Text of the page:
The Supreme Court today issued its judgment in Bresco v MJ Lonsdale and in doing so, has resolved the apparent conflict between the statutory adjudication and insolvency regimes. In short, the Supreme Court decided there was no incompatibility between the two, which paves the way for liquidators to pursue claims through adjudication.
The decision is likely to have far-reaching implications given the anticipated increase of insolvencies amongst the construction sector. It also appears to have created a new basis for courts to refuse to summarily enforce adjudicator’s decisions.
Broadly, the background is that Lonsdale sub-contracted Bresco to carry out mechanical and electrical works. Bresco abandoned the works and went into liquidation in 2015. In 2017, Bresco and Lonsdale exchanged details of their respective claims. In June 2018, Bresco commenced an adjudication against Lonsdale.
Lonsdale immediately referred the matter to the TCC. In July 2018, Mr Justice Fraser held that the adjudicator did not have jurisdiction to decide the dispute because as Bresco was in liquidation and Lonsdale had asserted cross-claims, the dispute between the parties was not one under the underlying construction contract, but rather under the Insolvency Rules for the net balance. Fraser J also granted a permanent injunction restraining the adjudication on the basis that it was futile to permit the adjudication to continue where the decision could not be enforced (because of Bresco’s insolvency).
Bresco appealed. In their decision of January 2019, the Court of Appeal overturned the TCC on jurisdiction and upheld the injunction – their reasoning on the latter was that there was a basic incompatibility between the adjudication and insolvency regimes because an adjudication decision in favour of the company in liquidation where there was a cross-claim was incapable of enforcement by the court (and therefore it was just and convenient to continue the injunction).
Bresco then appealed the injunction point (and Lonsdale cross-appealed on jurisdiction) to the Supreme Court.
Prior to the Supreme Court’s decision, it was evident from two intervening TCC decisions considering the Court of Appeal’s decision that the interplay between insolvency and adjudication was a prevalent issue and that the Courts were prepared to permit adjudications brought by insolvent companies, where there were cross-claims, to continue, subject to the insolvent company effectively providing security for the respondent’s cross claim (Meadowside Building Developments v 12-18 Hill Street Management Company  EWHC 2651 and Balfour Beatty Civil Engineering v Astec Projects Ltd  EWHC 796).
The Supreme Court considered the purposes and particular characteristics of the statutory adjudication and insolvency set-off regimes. The Supreme Court upheld the Court of Appeal’s finding on jurisdiction but overturned the finding on the injunction. The underlying reasoning was that the insolvency and adjudication regimes are not incompatible.
As to jurisdiction, the Supreme Court did not accept that companies in liquidation should be excluded from a statutory right to adjudicate where cross-claims had been asserted by the respondent. The Court decided that the underlying dispute under the construction contract is not replaced by a dispute in the insolvency.
The Supreme Court did appear to accept that the adjudicator’s jurisdiction will extend to everything that may be advanced against it by way of defence and would therefore include every cross-claim, whether or not the same are contemplated in the Notice of Adjudication.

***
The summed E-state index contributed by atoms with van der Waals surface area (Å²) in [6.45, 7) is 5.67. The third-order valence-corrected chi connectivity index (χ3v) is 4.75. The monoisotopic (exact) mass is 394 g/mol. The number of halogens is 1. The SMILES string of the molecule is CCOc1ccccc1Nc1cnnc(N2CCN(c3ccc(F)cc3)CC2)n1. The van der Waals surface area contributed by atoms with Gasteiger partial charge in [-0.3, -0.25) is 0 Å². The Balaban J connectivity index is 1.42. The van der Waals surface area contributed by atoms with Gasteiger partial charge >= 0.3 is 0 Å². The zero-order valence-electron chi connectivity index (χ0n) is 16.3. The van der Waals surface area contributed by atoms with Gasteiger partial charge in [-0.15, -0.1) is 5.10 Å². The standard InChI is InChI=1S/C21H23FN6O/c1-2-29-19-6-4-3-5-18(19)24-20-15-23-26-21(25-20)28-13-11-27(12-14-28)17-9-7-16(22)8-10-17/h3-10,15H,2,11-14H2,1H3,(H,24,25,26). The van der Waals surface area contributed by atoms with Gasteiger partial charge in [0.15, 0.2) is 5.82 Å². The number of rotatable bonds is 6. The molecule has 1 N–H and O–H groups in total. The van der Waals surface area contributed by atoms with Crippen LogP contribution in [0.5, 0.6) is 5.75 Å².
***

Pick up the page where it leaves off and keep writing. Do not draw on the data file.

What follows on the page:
On the injunction point, the Supreme Court acknowledged that it was overturning judgments from two judges with considerable experience in construction disputes. However, the Court decided that it would be inappropriate for courts to interfere with the statutory right of insolvent companies to adjudicate.
Perhaps the key part of the judgment was that although the Court found that in these circumstances adjudicators will have jurisdiction and injunctions were not appropriate, these factors did not however affect the court’s discretion when it came to deciding whether to enforce the adjudicator’s decision. The material extract from the judgment is “Where there remains a real risk that the summary enforcement of an adjudication will deprive the respondent of its right to have recourse to the company’s claim as security (pro tanto) for its cross-claim, then the court will be astute to refuse summary judgment”.
The Supreme Court indicated in this regard that enforcement could be subject to the liquidator providing undertakings such as ring-fencing any enforcement proceeds. So, it would appear that the matters raised in connection with applications for injunctions in the cases post the Court of Appeal could now be relevant to the summary judgment stage.
It will be interesting to see how the lower courts approach enforcement claims in light of this decision.
The implications of this decision should not be under-estimated. Likely short-term consequences could include:
- A revival of adjudications put on hold pending this decision;
- A spike in adjudication claims brought on behalf of companies in liquidation;
- “Dispute creep” in such adjudications as respondents bring cross-claims;
- Respondents requesting undertakings and security from liquidators; and
- Increase in adjudication enforcement challenges.
Bresco Electrical Services Ltd (in Liquidation) v Michael J Lonsdale Ltd v  UKSC 25.
Fladgate LLP were instructed by Michael J Lonsdale Ltd.